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I work for a company and pull down a good income. The product that I manage generates income for the company in the tens of millions a year. Do I bitch about this...no. Do I cry about this...no. Would I care if a stock agency sells my photos for 20x what I get...no, as long as I am ok with what I get. I really don't care how much others profit as long as I am happy with my take. Would I like for, sure...but if I was not happy with my takes I would look for another job or a different photo agency...but I would not bitch and continuously cry about how it was years ago. Things change...and you either change with them or just move along.



Quite; that's the product that produces the millions, not you.

Why so many red herrings and false analogies from some of you guys? Is it too unpleasant to face the truth of what some of you do? Damage your comfortable self-esteem?

Rob C
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« Reply #16 on: February 08, 2013, 08:55:51 AM »
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I guess the problem is that you appear to think of a stock agency as being your employer; a stock photographer is usually not an employee. Your figures are, in that context, bullshit.

Following on, I must assume you feel happy that you finance a shoot completely, and then get 200 bucks where the agent picks up 3,800?

I rest my case, and suggest you call a man in a white coat to come rescue you from yourself.

Rob C

Thanks. I did call some folks in white coats. However, when they read the posts here they wanted your address.
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« Reply #17 on: February 08, 2013, 09:50:07 AM »
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Quite; that's the product that produces the millions, not you.

Why so many red herrings and false analogies from some of you guys? Is it too unpleasant to face the truth of what some of you do? Damage your comfortable self-esteem?

Rob C

Rob, I made the product that produces the millions. Just like you took the snapshot that the agency sells for you. I don't see a difference at all. I don't see it as a false analogy like you do.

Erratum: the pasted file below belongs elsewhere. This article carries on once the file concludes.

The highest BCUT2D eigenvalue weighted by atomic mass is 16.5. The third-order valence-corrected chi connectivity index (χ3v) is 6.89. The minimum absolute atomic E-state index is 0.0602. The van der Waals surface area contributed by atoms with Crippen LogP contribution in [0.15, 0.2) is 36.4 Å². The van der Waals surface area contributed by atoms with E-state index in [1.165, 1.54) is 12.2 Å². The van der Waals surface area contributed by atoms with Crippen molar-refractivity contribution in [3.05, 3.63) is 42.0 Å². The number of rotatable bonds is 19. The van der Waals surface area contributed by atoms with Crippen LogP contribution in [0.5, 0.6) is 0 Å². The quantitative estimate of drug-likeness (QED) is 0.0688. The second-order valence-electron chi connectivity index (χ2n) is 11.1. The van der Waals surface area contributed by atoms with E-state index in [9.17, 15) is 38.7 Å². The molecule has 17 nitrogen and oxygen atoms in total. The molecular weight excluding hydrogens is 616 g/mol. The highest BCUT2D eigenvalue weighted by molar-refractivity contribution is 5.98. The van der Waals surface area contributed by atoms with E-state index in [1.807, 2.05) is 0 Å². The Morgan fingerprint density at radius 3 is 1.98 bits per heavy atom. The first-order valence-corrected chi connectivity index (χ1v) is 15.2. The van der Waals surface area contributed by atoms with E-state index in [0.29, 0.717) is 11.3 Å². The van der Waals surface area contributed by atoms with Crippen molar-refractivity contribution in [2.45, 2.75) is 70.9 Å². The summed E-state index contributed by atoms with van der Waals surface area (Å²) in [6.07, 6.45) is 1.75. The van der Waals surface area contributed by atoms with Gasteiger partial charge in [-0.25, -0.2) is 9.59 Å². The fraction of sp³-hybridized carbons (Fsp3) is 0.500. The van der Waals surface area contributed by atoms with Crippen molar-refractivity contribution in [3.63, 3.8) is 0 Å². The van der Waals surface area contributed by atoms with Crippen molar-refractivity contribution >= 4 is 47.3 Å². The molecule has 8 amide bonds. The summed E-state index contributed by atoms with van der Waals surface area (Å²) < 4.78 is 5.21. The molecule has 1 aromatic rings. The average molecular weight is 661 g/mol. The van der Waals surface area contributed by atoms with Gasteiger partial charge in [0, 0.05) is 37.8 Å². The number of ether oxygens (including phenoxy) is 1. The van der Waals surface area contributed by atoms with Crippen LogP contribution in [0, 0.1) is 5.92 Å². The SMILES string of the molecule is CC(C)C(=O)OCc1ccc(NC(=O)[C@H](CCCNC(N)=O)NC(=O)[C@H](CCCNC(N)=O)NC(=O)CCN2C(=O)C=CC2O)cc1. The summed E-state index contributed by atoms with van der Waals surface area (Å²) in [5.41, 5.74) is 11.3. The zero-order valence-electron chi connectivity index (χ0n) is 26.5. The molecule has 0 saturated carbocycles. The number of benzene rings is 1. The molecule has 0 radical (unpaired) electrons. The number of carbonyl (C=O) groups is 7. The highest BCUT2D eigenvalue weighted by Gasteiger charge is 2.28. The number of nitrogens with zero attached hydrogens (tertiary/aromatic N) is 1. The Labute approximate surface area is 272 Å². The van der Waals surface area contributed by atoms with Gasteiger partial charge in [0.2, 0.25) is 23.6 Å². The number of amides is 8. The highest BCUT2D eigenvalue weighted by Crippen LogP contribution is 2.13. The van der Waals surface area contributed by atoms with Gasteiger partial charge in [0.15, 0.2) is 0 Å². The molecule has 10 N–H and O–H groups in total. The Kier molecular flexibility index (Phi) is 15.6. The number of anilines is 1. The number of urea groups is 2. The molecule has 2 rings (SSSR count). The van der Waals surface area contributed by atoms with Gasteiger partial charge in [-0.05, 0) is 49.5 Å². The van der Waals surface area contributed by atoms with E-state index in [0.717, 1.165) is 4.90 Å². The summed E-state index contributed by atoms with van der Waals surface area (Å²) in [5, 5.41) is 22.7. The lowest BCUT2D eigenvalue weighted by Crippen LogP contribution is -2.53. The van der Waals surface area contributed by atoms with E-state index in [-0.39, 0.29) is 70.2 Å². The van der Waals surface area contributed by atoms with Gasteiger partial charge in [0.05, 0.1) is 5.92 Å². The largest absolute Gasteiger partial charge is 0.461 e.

Photography is just but one small industry that has been hit by undercutting. My industry, software has been hit hard with offshore development. The textile and furniture industry has been basically demolished in the states by cheaper offshore labour. Photography is just a drop in this big sea.

Rob, and I bet you totally contribute to the downfall of those other industries by wanting cheaper products. I bet you buy products made offshore rather than spending the big bucks for the products developed locally. If so...are you not a hypocrite?
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« Reply #18 on: February 08, 2013, 09:55:56 AM »
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I have around 100 or so images with a stock agency.  They've been there for nearly 10 years.  I make only a couple hundred dollars a year off of them, which is why I haven't submitted new images to them in many years.  Instead, I market my own stock imagery directly to magazines and calendar companies.  In doing so, I make a few thousand dollars each year in stock image licensing fees.  Is it enough to live lavishly?  Hell no.  Does it contribute to my business' bottom line significantly enough to justify the time expense of marketing the images?  Hell yes.

Realize that I don't go out of my way to make stock images.  I'm an adventure and landscape photographer.  When my friends or wife and I go hiking, canyoneering or mountain biking (for fun), I bring my camera and make images along the way.  With or without a camera I'd still be out there hiking, canyoneering and mountain biking.  So, as I see it, my expenses in doing so are negligible.  In fact, because I carry my camera and make marketable images during our adventures, I am able to write off the associated mileage, campground fees, meals, etc. as a tax deductible expense.

All this is to say that you CAN make money in stock photography despite what many will tell you.  How much you make and how much you spend in doing so will depend on your skills in marketing your work and the type of stock photography you produce.  If you're doing food shoots, or model shoots, your experience will likely be vastly different from my own.  Best of luck to you!
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Rob C
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« Reply #19 on: February 08, 2013, 02:18:03 PM »
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Thanks. I did call some folks in white coats. However, when they read the posts here they wanted your address.



If they were female and cute, I hope you passed it on: I quite fancy the fantasy of nurses; I'm told it's normal at my tender age!

Rob C